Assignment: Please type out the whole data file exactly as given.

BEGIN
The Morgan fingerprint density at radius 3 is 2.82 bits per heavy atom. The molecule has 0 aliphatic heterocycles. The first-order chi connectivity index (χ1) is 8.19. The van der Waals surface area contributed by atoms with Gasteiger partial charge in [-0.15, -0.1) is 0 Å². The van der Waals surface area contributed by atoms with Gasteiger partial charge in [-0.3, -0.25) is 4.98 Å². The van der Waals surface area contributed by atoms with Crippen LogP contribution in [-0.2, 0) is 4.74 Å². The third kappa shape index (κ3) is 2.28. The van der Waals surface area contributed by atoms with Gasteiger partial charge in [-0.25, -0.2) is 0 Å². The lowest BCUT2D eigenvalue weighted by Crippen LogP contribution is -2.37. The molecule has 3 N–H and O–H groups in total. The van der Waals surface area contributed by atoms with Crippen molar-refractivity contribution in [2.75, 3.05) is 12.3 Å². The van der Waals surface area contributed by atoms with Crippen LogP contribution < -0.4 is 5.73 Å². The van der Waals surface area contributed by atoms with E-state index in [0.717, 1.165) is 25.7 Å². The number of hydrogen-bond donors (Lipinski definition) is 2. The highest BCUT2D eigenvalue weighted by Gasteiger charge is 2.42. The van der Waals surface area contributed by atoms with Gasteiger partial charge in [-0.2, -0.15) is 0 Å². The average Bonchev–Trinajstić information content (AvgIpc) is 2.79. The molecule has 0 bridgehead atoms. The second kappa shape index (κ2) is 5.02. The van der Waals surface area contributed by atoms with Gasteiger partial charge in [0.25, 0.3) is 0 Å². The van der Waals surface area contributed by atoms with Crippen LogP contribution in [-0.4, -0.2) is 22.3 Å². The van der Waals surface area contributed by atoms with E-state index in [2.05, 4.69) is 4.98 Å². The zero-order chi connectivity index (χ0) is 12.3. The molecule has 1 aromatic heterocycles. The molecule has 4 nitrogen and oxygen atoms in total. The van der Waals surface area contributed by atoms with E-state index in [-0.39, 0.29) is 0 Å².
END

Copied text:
The Morgan fingerprint density at radius 3 is 2.82 bits per heavy atom. The molecule has 0 aliphatic heterocycles. The first-order chi connectivity index (χ1) is 8.19. The van der Waals surface area contributed by atoms with Gasteiger partial charge in [-0.15, -0.1) is 0 Å². The van der Waals surface area contributed by atoms with Gasteiger partial charge in [-0.3, -0.25) is 4.98 Å². The van der Waals surface area contributed by atoms with Crippen LogP contribution in [-0.2, 0) is 4.74 Å². The third kappa shape index (κ3) is 2.28. The van der Waals surface area contributed by atoms with Gasteiger partial charge in [-0.25, -0.2) is 0 Å². The lowest BCUT2D eigenvalue weighted by Crippen LogP contribution is -2.37. The molecule has 3 N–H and O–H groups in total. The van der Waals surface area contributed by atoms with Crippen molar-refractivity contribution in [2.75, 3.05) is 12.3 Å². The van der Waals surface area contributed by atoms with Crippen LogP contribution < -0.4 is 5.73 Å². The van der Waals surface area contributed by atoms with E-state index in [0.717, 1.165) is 25.7 Å². The number of hydrogen-bond donors (Lipinski definition) is 2. The highest BCUT2D eigenvalue weighted by Gasteiger charge is 2.42. The van der Waals surface area contributed by atoms with Gasteiger partial charge in [-0.2, -0.15) is 0 Å². The average Bonchev–Trinajstić information content (AvgIpc) is 2.79. The molecule has 0 bridgehead atoms. The second kappa shape index (κ2) is 5.02. The van der Waals surface area contributed by atoms with Gasteiger partial charge in [0.25, 0.3) is 0 Å². The van der Waals surface area contributed by atoms with Crippen LogP contribution in [-0.4, -0.2) is 22.3 Å². The van der Waals surface area contributed by atoms with E-state index in [2.05, 4.69) is 4.98 Å². The zero-order chi connectivity index (χ0) is 12.3. The molecule has 1 aromatic heterocycles. The molecule has 4 nitrogen and oxygen atoms in total. The van der Waals surface area contributed by atoms with E-state index in [-0.39, 0.29) is 0 Å².